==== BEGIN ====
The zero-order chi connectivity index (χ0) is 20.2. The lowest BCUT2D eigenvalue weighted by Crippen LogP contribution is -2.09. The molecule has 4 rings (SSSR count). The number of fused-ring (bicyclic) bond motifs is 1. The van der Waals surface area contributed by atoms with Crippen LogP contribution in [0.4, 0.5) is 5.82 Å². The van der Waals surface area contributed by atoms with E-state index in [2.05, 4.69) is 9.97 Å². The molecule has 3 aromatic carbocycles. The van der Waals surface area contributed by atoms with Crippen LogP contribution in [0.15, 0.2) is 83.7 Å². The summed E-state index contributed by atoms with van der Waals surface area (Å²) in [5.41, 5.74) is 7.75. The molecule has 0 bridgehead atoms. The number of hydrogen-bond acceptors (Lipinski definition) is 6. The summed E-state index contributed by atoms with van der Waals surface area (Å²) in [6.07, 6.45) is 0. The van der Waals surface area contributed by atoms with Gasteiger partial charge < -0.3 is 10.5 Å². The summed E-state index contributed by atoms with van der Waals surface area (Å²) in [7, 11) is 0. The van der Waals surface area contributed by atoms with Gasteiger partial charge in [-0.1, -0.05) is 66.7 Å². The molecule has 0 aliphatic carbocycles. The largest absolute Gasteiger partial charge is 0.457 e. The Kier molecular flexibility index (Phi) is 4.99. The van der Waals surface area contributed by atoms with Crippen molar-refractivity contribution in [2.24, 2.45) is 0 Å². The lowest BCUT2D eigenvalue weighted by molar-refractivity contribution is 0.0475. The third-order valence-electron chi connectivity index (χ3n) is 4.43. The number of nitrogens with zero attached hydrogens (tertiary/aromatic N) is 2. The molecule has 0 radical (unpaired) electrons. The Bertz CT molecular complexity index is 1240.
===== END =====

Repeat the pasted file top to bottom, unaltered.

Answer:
The zero-order chi connectivity index (χ0) is 20.2. The lowest BCUT2D eigenvalue weighted by Crippen LogP contribution is -2.09. The molecule has 4 rings (SSSR count). The number of fused-ring (bicyclic) bond motifs is 1. The van der Waals surface area contributed by atoms with Crippen LogP contribution in [0.4, 0.5) is 5.82 Å². The van der Waals surface area contributed by atoms with E-state index in [2.05, 4.69) is 9.97 Å². The molecule has 3 aromatic carbocycles. The van der Waals surface area contributed by atoms with Crippen LogP contribution in [0.15, 0.2) is 83.7 Å². The summed E-state index contributed by atoms with van der Waals surface area (Å²) in [5.41, 5.74) is 7.75. The molecule has 0 bridgehead atoms. The number of hydrogen-bond acceptors (Lipinski definition) is 6. The summed E-state index contributed by atoms with van der Waals surface area (Å²) in [6.07, 6.45) is 0. The van der Waals surface area contributed by atoms with Gasteiger partial charge < -0.3 is 10.5 Å². The summed E-state index contributed by atoms with van der Waals surface area (Å²) in [7, 11) is 0. The van der Waals surface area contributed by atoms with Gasteiger partial charge in [-0.1, -0.05) is 66.7 Å². The molecule has 0 aliphatic carbocycles. The largest absolute Gasteiger partial charge is 0.457 e. The Kier molecular flexibility index (Phi) is 4.99. The van der Waals surface area contributed by atoms with Crippen molar-refractivity contribution in [2.24, 2.45) is 0 Å². The lowest BCUT2D eigenvalue weighted by molar-refractivity contribution is 0.0475. The third-order valence-electron chi connectivity index (χ3n) is 4.43. The number of nitrogens with zero attached hydrogens (tertiary/aromatic N) is 2. The molecule has 0 radical (unpaired) electrons. The Bertz CT molecular complexity index is 1240.